According to these three sources, the social network’s app not only puts a drain on battery life, but also stresses other system resources. Said resource usage isn’t reflected in the phone’s statistics for Facebook’s app. The Reddit user used an LG G4 phone, while Samuel Gibbs of The Guardian writer used a Nexus 6P. As Gibbs wrote:
I left the Facebook Messenger app installed, but swapped the Facebook app for an app called Metal, which acts as a wrapper for Facebook’s mobile site. Over the course of a day my Huawei Nexus 6P had 20% more battery. This was true on average for every day for the week tried.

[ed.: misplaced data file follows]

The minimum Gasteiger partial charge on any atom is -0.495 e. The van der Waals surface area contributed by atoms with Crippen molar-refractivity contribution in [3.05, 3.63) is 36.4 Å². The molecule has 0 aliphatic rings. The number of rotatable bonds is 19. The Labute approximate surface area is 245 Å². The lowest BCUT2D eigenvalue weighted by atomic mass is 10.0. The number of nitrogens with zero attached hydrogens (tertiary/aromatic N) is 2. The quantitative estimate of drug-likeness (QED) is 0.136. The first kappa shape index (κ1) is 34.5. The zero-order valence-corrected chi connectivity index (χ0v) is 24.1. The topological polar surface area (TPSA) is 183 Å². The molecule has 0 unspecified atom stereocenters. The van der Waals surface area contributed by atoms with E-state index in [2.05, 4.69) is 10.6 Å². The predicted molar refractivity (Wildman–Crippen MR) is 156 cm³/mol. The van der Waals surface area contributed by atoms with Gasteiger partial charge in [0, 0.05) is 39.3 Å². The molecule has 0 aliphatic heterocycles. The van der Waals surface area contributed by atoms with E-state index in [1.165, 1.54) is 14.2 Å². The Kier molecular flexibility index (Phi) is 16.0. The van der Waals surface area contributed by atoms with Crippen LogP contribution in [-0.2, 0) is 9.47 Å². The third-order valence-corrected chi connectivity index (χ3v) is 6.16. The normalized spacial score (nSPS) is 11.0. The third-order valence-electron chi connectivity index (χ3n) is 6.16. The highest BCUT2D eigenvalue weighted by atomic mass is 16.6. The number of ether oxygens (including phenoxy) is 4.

I haven’t yet tried Metal on my own phone (an aging Nexus 4), but I have tried the Facebook mobile site, the other alternative suggested by the above sites. Facebook’s mobile site isn’t quite as slick as the stand-alone app, but all of the usual functionality works. Given Facebook’s push to expand their services into countries without robust mobile networks or where feature phones are still prominent, having a functional mobile website’s vital for their future. Thus, Facebook’s mobile site won’t be going away anytime soon. Of course, it’d also be ideal if Facebook made improvements to their Android app.